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Incendies (movie of the year twenty-eleven)

Incendies is a term unlike anything you will ever hear again in the English language. Perhaps it is because I don't own an unabridged dictionary, but when you pay the admission charge at a theatre to watch the foreign film by that name, you will remember, if not even anticipate the outcome before the climax of the story, that movies measure their success not by monetary value but by their impact to society. Here I was, sitting behind this computer, writing about an unyet release of another foreign film called Mellancholia; anxiously blabbering about how nothing I've chosen to watch lately has amply satisfied my need for cerebrum stimulation. This one was the film of the year thus far. Insidious was childish, Mellancholia will be science-fictiony, and all the mainstream movies out there currently, like Lincoln Lawyer, are too commercial, in that it's plain to see, story structure revolved around mercantilism.

Incendies, for the most part, is centered around middle eastern life, as that is where the poignant Nawal Marwan is born and raised. I always knew that the next heart wrenching movie would stem out of an Arabic country. With all the loss of lives that that part of the world has suffered from the recent wars, there is no doubt that somebody there would be translating it all into Farsi. And yet, I cannot get over the innuendo to the antichrist which this film suggests in opening scenes. Surprised that I had not seen a trailer/teaser yet — the trailers are out there, as well as the complete movie, in interrupted segments on youtube — the scene with the background music by Radiohead which shows the heel of a little boy who is having his head shaved by militants is burned in my mind.

As far as a dedicated website like incendiesthemovie dot com. No. There is none.

You see, on the heel of a little boy is the most unusual birth mark I have ever seen. Moles, or beauty marks rather, aligned next to each other in the form of three dots. This, together with the collage sequence of young boys waiting in line to have their heads shaved by soldiers got me wondering about the antichrist's mark of the beast 666. For a moment, in this scene, I wasn't thinking about the little boys who were being recruited as soldiers. I was thinking about the soldiers and the odds that they might not be recruiting premature soldiers, but instead searching for equally unusual birthmarks as that on the heel of the kern, except on heads.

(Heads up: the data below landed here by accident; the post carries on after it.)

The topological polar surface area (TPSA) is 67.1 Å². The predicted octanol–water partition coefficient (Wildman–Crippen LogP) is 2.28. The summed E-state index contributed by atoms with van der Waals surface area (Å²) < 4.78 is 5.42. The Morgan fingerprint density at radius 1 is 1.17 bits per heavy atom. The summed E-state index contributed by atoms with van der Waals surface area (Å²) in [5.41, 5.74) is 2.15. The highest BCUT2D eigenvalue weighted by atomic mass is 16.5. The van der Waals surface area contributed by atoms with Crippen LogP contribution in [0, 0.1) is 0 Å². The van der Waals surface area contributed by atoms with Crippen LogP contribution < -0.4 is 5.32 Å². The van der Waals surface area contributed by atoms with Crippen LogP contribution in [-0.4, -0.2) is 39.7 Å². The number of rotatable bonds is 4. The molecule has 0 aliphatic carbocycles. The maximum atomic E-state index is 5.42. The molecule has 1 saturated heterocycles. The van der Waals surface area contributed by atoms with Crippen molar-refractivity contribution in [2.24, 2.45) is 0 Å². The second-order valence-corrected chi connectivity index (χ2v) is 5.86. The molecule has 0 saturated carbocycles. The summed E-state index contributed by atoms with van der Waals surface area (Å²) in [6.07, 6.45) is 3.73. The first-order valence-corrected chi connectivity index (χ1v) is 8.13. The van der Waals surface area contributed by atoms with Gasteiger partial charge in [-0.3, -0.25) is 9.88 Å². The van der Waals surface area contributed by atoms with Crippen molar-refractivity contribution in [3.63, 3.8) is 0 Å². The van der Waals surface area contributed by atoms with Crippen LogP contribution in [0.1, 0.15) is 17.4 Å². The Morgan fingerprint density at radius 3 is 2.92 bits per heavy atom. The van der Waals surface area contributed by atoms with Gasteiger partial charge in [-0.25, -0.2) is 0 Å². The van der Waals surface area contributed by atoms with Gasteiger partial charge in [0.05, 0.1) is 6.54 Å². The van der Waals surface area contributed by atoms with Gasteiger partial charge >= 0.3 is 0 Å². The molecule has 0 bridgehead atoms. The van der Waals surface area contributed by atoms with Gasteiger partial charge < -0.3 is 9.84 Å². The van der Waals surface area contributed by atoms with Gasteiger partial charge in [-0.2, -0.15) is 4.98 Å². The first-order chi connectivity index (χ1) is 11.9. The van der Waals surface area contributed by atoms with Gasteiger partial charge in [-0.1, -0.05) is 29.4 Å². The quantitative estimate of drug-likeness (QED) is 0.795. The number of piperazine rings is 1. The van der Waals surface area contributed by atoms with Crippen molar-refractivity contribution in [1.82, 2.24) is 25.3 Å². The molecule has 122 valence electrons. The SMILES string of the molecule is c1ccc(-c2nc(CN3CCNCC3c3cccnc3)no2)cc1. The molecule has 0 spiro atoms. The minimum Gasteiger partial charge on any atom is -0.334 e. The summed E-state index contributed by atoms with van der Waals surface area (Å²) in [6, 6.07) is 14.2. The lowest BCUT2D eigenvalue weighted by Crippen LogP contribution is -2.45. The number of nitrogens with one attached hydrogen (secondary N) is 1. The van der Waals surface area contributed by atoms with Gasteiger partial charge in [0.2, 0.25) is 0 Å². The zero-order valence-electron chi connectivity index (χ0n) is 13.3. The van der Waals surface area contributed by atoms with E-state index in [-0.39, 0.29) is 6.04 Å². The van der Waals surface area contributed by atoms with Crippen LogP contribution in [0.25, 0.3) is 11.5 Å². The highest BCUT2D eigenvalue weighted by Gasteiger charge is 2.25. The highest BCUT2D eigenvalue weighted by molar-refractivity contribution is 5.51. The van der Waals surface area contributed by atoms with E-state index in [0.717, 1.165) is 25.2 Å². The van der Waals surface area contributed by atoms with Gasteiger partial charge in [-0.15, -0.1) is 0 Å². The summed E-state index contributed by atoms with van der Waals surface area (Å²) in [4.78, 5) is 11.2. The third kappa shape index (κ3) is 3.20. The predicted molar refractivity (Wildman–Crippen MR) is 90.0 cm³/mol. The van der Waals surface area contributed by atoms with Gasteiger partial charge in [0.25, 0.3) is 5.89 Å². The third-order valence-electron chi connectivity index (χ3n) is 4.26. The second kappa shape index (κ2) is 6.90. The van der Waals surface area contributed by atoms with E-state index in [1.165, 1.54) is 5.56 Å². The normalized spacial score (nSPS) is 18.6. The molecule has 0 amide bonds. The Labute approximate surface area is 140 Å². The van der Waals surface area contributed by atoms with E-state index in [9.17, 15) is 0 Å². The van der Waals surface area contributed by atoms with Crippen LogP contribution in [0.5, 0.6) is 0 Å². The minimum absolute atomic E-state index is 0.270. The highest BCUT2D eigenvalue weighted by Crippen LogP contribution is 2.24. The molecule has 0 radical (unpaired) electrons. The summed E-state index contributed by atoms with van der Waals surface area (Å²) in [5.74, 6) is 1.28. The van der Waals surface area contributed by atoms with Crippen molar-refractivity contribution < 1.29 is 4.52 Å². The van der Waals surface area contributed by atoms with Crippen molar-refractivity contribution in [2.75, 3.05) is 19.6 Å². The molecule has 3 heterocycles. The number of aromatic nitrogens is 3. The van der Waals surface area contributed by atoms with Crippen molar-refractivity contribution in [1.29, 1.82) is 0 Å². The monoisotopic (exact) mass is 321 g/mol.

The subtitles in this film are easy to read. It helps when the movie is centered around the lives of the poverty stricken, I guess. Whereas, I can see myself struggling to catch up on the reading by pausing and replaying scenes on a DVD if I were, for instance, watching a movie about scholarly professionals. Then there are the close-up shots which in no way are missed by the subtitles that one must focus on if French isn't a fluent language. This movie has shocking moments. Moments that merit close-ups of the leading role. Close-ups that can span ten minutes without a flitter from the audience as to why they would be subjected to staring at only the expression a character makes in scenes with little action. Moments only a fly on the wall can be permitted to watch. This movie had to have sound effects of flies whizzing by in a buzz solo of disgust as if it were taunting it's victim by chanting "I am the fly who was born off the flesh of the corpse of your dead loved one". Incendies is a movie with everything I expect a tragic love story to be.
Tags: films, love, movie

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